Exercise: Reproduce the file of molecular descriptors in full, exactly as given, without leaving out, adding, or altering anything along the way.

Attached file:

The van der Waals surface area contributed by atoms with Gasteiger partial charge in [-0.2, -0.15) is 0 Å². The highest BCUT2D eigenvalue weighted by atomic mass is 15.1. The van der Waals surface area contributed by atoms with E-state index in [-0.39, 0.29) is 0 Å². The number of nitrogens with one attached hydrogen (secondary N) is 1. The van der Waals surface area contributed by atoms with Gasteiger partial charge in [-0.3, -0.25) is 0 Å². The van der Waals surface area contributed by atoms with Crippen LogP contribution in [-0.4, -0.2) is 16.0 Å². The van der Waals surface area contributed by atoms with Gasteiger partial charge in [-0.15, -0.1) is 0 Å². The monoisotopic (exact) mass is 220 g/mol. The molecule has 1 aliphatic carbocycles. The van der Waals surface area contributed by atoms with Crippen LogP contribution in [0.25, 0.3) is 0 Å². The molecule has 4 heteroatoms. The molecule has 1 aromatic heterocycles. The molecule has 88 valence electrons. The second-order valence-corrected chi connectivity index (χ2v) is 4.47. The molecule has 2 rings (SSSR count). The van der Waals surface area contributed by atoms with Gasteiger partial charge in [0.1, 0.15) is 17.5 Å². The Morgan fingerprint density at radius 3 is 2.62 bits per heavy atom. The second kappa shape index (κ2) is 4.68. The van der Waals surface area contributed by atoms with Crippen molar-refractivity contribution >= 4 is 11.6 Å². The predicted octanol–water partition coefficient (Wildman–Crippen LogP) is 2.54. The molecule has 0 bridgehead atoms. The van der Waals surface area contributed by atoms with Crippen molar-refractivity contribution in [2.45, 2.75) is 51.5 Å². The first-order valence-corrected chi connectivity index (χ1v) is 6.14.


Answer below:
The van der Waals surface area contributed by atoms with Gasteiger partial charge in [-0.2, -0.15) is 0 Å². The highest BCUT2D eigenvalue weighted by atomic mass is 15.1. The van der Waals surface area contributed by atoms with E-state index in [-0.39, 0.29) is 0 Å². The number of nitrogens with one attached hydrogen (secondary N) is 1. The van der Waals surface area contributed by atoms with Gasteiger partial charge in [-0.3, -0.25) is 0 Å². The van der Waals surface area contributed by atoms with Crippen LogP contribution in [-0.4, -0.2) is 16.0 Å². The van der Waals surface area contributed by atoms with Gasteiger partial charge in [-0.15, -0.1) is 0 Å². The monoisotopic (exact) mass is 220 g/mol. The molecule has 1 aliphatic carbocycles. The van der Waals surface area contributed by atoms with Crippen LogP contribution in [0.25, 0.3) is 0 Å². The molecule has 4 heteroatoms. The molecule has 1 aromatic heterocycles. The molecule has 88 valence electrons. The second-order valence-corrected chi connectivity index (χ2v) is 4.47. The molecule has 2 rings (SSSR count). The van der Waals surface area contributed by atoms with Gasteiger partial charge in [0.1, 0.15) is 17.5 Å². The Morgan fingerprint density at radius 3 is 2.62 bits per heavy atom. The second kappa shape index (κ2) is 4.68. The van der Waals surface area contributed by atoms with Crippen molar-refractivity contribution >= 4 is 11.6 Å². The predicted octanol–water partition coefficient (Wildman–Crippen LogP) is 2.54. The molecule has 0 bridgehead atoms. The van der Waals surface area contributed by atoms with Crippen molar-refractivity contribution in [2.45, 2.75) is 51.5 Å². The first-order valence-corrected chi connectivity index (χ1v) is 6.14.